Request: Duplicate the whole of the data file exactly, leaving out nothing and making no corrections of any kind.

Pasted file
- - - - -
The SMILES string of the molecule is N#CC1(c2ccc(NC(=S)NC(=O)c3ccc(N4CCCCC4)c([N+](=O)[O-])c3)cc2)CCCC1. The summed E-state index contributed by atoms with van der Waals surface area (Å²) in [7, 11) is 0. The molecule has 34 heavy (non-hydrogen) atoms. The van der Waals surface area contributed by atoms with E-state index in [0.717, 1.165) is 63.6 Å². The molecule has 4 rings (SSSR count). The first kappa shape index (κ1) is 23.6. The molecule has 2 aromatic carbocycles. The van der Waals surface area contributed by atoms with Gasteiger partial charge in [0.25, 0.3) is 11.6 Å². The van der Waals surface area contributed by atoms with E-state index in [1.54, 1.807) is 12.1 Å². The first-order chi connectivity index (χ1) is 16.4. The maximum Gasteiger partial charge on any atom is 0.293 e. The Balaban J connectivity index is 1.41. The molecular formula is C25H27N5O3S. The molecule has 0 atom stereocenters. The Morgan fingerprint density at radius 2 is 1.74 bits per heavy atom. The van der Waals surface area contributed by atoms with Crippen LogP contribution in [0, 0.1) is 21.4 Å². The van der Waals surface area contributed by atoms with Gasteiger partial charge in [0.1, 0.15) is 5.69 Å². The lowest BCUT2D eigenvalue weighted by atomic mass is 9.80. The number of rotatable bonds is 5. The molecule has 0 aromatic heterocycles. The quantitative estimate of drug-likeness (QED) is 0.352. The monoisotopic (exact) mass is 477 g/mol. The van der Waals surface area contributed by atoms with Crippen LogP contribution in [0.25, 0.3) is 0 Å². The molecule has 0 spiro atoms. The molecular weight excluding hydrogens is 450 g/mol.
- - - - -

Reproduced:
The SMILES string of the molecule is N#CC1(c2ccc(NC(=S)NC(=O)c3ccc(N4CCCCC4)c([N+](=O)[O-])c3)cc2)CCCC1. The summed E-state index contributed by atoms with van der Waals surface area (Å²) in [7, 11) is 0. The molecule has 34 heavy (non-hydrogen) atoms. The van der Waals surface area contributed by atoms with E-state index in [0.717, 1.165) is 63.6 Å². The molecule has 4 rings (SSSR count). The first kappa shape index (κ1) is 23.6. The molecule has 2 aromatic carbocycles. The van der Waals surface area contributed by atoms with Gasteiger partial charge in [0.25, 0.3) is 11.6 Å². The van der Waals surface area contributed by atoms with E-state index in [1.54, 1.807) is 12.1 Å². The first-order chi connectivity index (χ1) is 16.4. The maximum Gasteiger partial charge on any atom is 0.293 e. The Balaban J connectivity index is 1.41. The molecular formula is C25H27N5O3S. The molecule has 0 atom stereocenters. The Morgan fingerprint density at radius 2 is 1.74 bits per heavy atom. The van der Waals surface area contributed by atoms with Crippen LogP contribution in [0, 0.1) is 21.4 Å². The van der Waals surface area contributed by atoms with Gasteiger partial charge in [0.1, 0.15) is 5.69 Å². The lowest BCUT2D eigenvalue weighted by atomic mass is 9.80. The number of rotatable bonds is 5. The molecule has 0 aromatic heterocycles. The quantitative estimate of drug-likeness (QED) is 0.352. The monoisotopic (exact) mass is 477 g/mol. The van der Waals surface area contributed by atoms with Crippen LogP contribution in [0.25, 0.3) is 0 Å². The molecule has 0 spiro atoms. The molecular weight excluding hydrogens is 450 g/mol.